Films that examine either the behind-the-scenes drama of the British monarchy or European politics circa WWII tend to do well during awards season – as it were, The King’s Speech examines both.
An international trailer has been released for this year’s TIFF audience award winner, The King’s Speech, which also stars critically-acclaimed thespians Colin Firth, Helena Bonham Carter, Geoffrey Rush, and several other British names that tend to pop up a lot in period pieces like this.
Firth looks to receive his second Oscar nod in a row for his turn in The King’s Speech as George VI, a member of the British royalty afflicted with a terrible stutter. George’s brother, Edward VIII (Guy Pearce) abdicates the throne in favor of a life full of fun and frivolity – which means that George is not only forced to become king, but must so do as his country prepares for war with Nazi Germany. The new king’s wife (Carter) then hires speech therapist Lionel Logue (Rush) to help her husband – the rest, as they say, is history.
The King’s Speech continues to collect accolades prior to its official theatrical release and its main cast members all look like strong contenders for awards glory this year – but is the rest of the film up to par with its stellar cast?
Watch the international trailer for The King’s Speech below and decide for yourselves:
Both the U.S. trailer and this new international trailer for The King’s Speech play up the aspects of the film that academy voters tend to love: period sets and costumes, artsy cinematography, and characters delivering meaningful bits of dialogue. Oscar bait, it certainly is.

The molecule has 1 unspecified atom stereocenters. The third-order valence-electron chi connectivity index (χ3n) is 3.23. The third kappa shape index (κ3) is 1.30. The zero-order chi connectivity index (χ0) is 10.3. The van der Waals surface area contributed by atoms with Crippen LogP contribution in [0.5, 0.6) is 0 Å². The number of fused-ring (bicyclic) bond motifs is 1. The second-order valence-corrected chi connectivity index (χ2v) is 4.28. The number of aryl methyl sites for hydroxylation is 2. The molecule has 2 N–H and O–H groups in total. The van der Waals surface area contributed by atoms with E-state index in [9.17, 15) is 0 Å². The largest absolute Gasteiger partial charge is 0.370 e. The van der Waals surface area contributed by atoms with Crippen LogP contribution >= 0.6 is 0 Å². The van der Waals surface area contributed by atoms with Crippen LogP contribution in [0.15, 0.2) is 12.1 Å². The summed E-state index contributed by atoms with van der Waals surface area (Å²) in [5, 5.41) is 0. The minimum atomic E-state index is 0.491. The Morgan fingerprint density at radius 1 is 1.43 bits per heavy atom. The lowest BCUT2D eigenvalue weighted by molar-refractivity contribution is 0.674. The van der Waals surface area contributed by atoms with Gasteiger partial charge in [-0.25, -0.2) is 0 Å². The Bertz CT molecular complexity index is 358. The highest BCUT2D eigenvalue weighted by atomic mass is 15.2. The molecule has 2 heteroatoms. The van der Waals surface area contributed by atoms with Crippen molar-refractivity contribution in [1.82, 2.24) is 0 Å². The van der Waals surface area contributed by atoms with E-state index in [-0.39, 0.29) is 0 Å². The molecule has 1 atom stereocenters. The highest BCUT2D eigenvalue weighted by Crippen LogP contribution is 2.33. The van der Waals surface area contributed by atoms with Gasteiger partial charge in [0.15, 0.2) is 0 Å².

Director Tom Hooper seems to be focusing primarily on the personal struggles of George VI in The King’s Speech, if the early footage is any indication. Firth proved in A Single Man that he can carry a drama largely on his own and he should make for an empathetic protagonist in this new film as well.
Moviegoers won’t turn out in huge numbers for The King’s Speech when it hits the U.S., but there is definitely a crowd that enjoys character-driven dramas about royalty and how they must balance their personal feelings with their public duties. We’ll certainly give the film a look when it is released.
The King’s Speech begins a limited released in the U.S. on November 24th, 2010.
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